eDiscovery Compliance Just Got Harder – Are You Ready?

By Michael
October 28, 2011

I don’t want to alarm you, but eDiscovery just got harder.

That’s the main message in the results of a recent survey that found that e-mails are no longer the most commonly requested documents in eDiscovery requests. Files and documents now top the list of types of data companies must produce to meet eDiscovery requests, followed by database or application data. Other sources include SharePoint files, instant messages, text messages and social media.


What’s so tough about other data sources rising up the list and surpassing e-mail? For a while now, companies have viewed eDiscovery as primarily an e-mail management game. Now, as the Symantec survey indicates, it’s not quite that simple anymore. Today’s eDiscovery challenge, as these results highlight: how to produce requested information from across a broader range of disparate data sources—but to do so just as quickly as ever to avoid sanctions, fines and compromising your legal position and driving up costs by providing too much information.

Picture your staff spending hours over many days, weeks or even months manually poring through file systems looking for the required documents, e-mails, IMs and Tweets. Strategic projects would fall by the wayside as your burned-out staff labored at this mundane task under the pressure of knowing that the company’s legal butt was on the line—and that their efforts could make or break the case. Is the pain of this imagined predicament enough to send eDiscovery preparedness shooting up on your priority list?

Surprisingly, many companies remain woefully unprepared for an eDiscovery request, especially one that would require the company to pinpoint data from among such diverse and disparate data sources. Nearly half of respondents don’t have an information retention plan, and 14 percent don’t even have a plan to develop a plan.

Facing this challenge starts with having the right information management strategies in place—and the technology to back them up. Among other best practices, companies looking to be prepared for today’s more diverse eDiscovery requests need to:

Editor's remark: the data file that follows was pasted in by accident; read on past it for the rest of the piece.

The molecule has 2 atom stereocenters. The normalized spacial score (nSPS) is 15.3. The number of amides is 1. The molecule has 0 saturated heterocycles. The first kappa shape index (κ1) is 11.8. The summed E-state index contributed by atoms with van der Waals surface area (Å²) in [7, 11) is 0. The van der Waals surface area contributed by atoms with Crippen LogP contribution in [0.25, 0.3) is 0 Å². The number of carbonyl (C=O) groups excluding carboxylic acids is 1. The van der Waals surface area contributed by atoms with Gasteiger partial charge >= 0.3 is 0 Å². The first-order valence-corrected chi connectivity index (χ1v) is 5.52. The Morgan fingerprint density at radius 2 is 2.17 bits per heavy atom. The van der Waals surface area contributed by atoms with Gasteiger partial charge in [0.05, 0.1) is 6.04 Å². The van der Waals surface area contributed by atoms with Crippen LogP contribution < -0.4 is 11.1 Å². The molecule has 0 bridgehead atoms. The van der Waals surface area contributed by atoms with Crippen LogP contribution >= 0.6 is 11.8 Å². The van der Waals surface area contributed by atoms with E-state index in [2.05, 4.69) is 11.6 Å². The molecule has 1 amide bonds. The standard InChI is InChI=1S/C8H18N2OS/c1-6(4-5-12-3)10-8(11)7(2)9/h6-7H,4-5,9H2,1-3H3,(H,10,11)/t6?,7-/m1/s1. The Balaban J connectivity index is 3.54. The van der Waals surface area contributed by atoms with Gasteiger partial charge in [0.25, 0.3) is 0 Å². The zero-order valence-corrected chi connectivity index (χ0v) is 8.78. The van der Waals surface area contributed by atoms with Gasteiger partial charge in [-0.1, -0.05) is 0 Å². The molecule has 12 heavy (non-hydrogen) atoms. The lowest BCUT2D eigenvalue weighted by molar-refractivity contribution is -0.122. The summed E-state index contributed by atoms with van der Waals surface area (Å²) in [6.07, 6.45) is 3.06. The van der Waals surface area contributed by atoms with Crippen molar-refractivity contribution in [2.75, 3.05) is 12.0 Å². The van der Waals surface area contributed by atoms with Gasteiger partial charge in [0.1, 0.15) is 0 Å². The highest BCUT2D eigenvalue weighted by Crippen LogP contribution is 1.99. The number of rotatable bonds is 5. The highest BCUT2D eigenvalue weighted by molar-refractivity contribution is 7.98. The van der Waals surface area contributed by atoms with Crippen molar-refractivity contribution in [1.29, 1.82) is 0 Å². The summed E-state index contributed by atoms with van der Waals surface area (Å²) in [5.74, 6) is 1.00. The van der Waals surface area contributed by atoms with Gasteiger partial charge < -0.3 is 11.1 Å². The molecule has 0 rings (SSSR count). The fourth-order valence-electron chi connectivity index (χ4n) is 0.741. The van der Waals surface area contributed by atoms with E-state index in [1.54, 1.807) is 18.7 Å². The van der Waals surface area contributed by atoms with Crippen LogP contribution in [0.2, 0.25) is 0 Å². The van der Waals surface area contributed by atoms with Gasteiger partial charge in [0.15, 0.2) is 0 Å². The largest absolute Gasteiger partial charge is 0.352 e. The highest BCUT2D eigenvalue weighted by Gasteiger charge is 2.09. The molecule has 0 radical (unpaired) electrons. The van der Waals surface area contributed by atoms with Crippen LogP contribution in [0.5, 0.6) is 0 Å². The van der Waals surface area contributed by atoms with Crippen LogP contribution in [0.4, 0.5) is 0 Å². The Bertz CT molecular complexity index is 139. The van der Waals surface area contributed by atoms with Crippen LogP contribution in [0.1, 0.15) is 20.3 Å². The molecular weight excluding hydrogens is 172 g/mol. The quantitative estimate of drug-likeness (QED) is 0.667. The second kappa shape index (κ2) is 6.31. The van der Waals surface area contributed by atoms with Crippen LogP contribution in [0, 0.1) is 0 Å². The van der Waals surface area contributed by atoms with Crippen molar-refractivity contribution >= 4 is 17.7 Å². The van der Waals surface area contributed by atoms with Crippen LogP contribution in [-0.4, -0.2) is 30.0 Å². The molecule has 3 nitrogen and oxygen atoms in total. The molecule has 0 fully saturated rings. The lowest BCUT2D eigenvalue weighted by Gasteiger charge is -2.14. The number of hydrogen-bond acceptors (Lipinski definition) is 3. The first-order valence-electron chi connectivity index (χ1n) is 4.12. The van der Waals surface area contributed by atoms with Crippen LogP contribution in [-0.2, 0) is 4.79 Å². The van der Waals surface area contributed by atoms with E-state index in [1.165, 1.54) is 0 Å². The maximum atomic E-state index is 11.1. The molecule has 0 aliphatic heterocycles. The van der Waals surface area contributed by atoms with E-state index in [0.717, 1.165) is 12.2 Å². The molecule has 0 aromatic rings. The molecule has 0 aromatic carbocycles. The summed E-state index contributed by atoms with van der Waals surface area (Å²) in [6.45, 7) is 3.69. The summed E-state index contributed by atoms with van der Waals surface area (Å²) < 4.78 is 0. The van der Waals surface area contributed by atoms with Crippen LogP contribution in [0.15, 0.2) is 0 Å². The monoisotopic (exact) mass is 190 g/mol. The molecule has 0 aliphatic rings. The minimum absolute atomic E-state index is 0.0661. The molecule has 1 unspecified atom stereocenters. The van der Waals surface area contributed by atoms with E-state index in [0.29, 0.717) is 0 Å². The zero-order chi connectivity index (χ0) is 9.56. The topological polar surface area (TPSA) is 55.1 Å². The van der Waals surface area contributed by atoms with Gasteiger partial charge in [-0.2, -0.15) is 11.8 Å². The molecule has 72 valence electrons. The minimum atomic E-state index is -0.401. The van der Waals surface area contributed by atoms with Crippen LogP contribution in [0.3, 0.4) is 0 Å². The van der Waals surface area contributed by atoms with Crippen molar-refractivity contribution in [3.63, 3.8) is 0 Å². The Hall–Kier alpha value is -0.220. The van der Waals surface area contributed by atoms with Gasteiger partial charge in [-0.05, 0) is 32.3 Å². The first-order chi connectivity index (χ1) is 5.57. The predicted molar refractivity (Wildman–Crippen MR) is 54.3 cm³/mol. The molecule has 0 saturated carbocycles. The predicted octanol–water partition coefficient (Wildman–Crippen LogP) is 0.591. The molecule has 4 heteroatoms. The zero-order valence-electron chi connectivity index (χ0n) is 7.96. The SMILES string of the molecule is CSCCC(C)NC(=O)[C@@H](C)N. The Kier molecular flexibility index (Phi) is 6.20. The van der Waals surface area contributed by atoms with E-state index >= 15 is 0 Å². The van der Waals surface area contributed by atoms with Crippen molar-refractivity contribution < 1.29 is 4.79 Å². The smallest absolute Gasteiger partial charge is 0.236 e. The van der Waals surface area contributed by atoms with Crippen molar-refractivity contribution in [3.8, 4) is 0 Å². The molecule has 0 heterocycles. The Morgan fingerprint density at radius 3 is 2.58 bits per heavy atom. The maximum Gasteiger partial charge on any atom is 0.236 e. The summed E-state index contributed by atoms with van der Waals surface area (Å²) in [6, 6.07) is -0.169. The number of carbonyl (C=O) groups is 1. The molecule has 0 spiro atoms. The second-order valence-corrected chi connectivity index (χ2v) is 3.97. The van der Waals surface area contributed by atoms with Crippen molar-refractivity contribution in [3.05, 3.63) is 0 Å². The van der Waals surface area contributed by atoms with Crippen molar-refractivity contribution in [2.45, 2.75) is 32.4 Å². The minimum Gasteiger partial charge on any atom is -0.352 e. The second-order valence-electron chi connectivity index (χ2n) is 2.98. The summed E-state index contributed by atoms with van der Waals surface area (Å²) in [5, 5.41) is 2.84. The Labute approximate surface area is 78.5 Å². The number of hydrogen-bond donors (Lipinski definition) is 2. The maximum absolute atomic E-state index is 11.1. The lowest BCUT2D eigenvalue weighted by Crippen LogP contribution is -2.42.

• Implement an active, consistently enforced retention policy that covers all potential data sources, not just e-mail. The policy needs to specify not just what to keep and for how long, but how to systematically destroy data at the appropriate time.
  • Cast a wider ESI (electronically stored information) net. Determine how you will capture, manage, store, backup and archive data from each and every potentially discoverable source.
  • Deploy the right eDiscovery tools to defensibly collect and process data for review from these disparate sources.

Having the right eDiscovery strategy and tools can help you locate the right data (and only the right data) in a matter of minutes, rather than in days, weeks or not at all. As the survey report states, doing eDiscovery right can yield a 64 percent faster response time with a 2.3 times higher success rate. Especially in a large organization with frequent legal exposure, the case is closed on this one: Get your eDiscovery house in order, or prepare to face the consequences.

What is your companies policy concerning eDiscovery? Let us know your take in our comments section.


  1. HP purchased Autonomy for 11.5 Billion in October and offers the only End-to-End, fully defensible, E-Discovery solution on a single platform that is FRCP compliant and covers all rich media.

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